As a responsible client, you also need to be honest with a landscape designer regarding your budget for the project. "Knowing a budget beforehand is crucial," Mullins says. "It doesn't mean that a designer needs to spend the budget but dictates what [he or she] can realistically design for." If a look you like is over your budget, designers often have creative ways to stretch your budget and give you the best garden for your space.

6. What is the estimated cost? Clear communication regarding the estimated cost of the project and your budget is essential. Ask your designer for a range of cost for both the design and the installation. Most installation estimates are drawn up by a contractor based on the cost per square foot of installing areas of hardscape outlined on the plan for the yard.

Scott shares another key question to ask your designer: "How are changes in scope handled during the design and installation process?" Given that unanticipated design changes often come up midproject, it's important to be clear on whether a designer will charge additional fees for the time it takes to change the design plan or installation.

7. Are there any ways to reduce cost? Pathways, patios, retaining walls and decks are generally more expensive than planted garden areas, so the more hardscape there is in the design, the more it's likely going to cost to install. Plus, the materials used for hardscape can vary widely for both the product and the installation.

It's best to have a conversation with a designer when you are discussing the initial plan about ways to reduce the cost of the landscape to stay on budget. The designer will have ideas about where you can save money without compromising style, and what elements are worth a splurge.

8. How long will installation take? The time it takes to design and install a landscape depends on a number of factors: size and scope of the project, availability of contractors and other installation specialists, ordering and delivery times for materials and plants, dry weather for laying hardscape, and unexpected setbacks during installation. Instead of asking a landscape designer to have the installation done by a certain date, ask for an estimated range for the project to be completed.

As eager as you may be to enjoy your new landscape, keep in mind that skilled installation of hardscape and careful planting takes time. "While landscaping on TV is inspirational and great entertainment, the actual site work rarely has a team of 24 [people] working around the clock," Algozzini says. "High-quality work is both art and science, and takes time to install."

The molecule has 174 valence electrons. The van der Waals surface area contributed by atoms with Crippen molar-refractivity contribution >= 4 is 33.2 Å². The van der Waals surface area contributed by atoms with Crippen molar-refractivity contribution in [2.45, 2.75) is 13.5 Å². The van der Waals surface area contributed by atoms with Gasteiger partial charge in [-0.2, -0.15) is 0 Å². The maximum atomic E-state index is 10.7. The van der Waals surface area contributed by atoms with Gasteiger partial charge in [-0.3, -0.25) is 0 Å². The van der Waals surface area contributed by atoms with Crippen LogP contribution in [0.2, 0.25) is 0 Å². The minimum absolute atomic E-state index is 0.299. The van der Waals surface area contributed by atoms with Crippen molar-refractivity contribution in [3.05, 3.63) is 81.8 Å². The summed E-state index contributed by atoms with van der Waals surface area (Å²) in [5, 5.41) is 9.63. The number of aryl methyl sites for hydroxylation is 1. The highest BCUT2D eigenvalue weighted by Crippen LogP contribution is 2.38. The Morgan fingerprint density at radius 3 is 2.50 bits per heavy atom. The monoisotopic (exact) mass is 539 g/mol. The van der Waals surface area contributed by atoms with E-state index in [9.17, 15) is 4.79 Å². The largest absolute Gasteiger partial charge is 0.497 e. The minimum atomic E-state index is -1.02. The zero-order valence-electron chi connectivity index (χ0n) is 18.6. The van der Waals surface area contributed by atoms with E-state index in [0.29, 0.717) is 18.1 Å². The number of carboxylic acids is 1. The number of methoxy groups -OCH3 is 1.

RELATED: How to Work With a Landscape Professional

9. When will the garden grow in? The time it takes for a garden to grow in depends on the scope of the design, what types of plants are proposed and how mature the plants are when they're planted. A smaller area with ornamental grasses and perennials can grow in within a single season, but larger and more complex designs with trees and large shrubs can take years to reach maturity. Ask your designer which plants make sense to splurge for semimature specimens (like focal-point trees or shrubs needed for screening) and which plants can be purchased small and fill in quickly (like most ground covers, vegetables and ornamental grasses).

10. How much maintenance will it take to keep the garden looking good? Different styles of gardens and plants require very different levels of care. Be upfront with your landscape designer about how much maintenance you are willing to commit -- either your own time or that of a hired gardener -- going forward. Once you've invested in hiring a landscape designer and installing a garden, you'll want to keep your landscape alive and flourishing for years to come. Ask your landscape designer if he or she has recommended maintenance gardeners or specialists to take care of the garden going forward.

Monday, 12 June 2017

Littler Combines With 170-Lawyer Firm in France

PARIS--(BUSINESS WIRE)--Littler, the world's largest employment and labor law practice

representing management, has combined with Fromont Briens, one of the

largest labor and employment law firms in Europe. With offices in Paris

and Lyon, France, the Fromont Briens team consists of 170 lawyers that

focus on all areas of labor and employment law. The combination follows

Littler's expansion into Germany and Canada last year, and its

development of a labor and employment practice of unparalleled scope

across Latin America.

"We are excited to welcome Fromont Briens to Littler Global and to

connect our extensive global platform with a firm highly regarded for

counseling multinational and French companies on complex labor and

employment matters," said Tom Bender and Jeremy Roth, co-managing

directors of Littler, in a joint statement. "Alongside our team of

nearly 30 lawyers across four offices in Germany, adding a major

presence in France will significantly expand our footprint in

Continental Europe and further enhance our ability to provide

comprehensive counsel on the myriad employment law issues facing global


Fromont Briens represents multinational companies based in the United

States, France and throughout Europe in a wide variety of industries,
< br>including energy, technology, retail, manufacturing, financial services,

pharmaceuticals and medical devices. The firm's attorneys counsel and

defend employers in a range of areas, including individual and

collective labor relations, business restructurings, employee benefits

and compensation policies, employee retirement and savings plans, and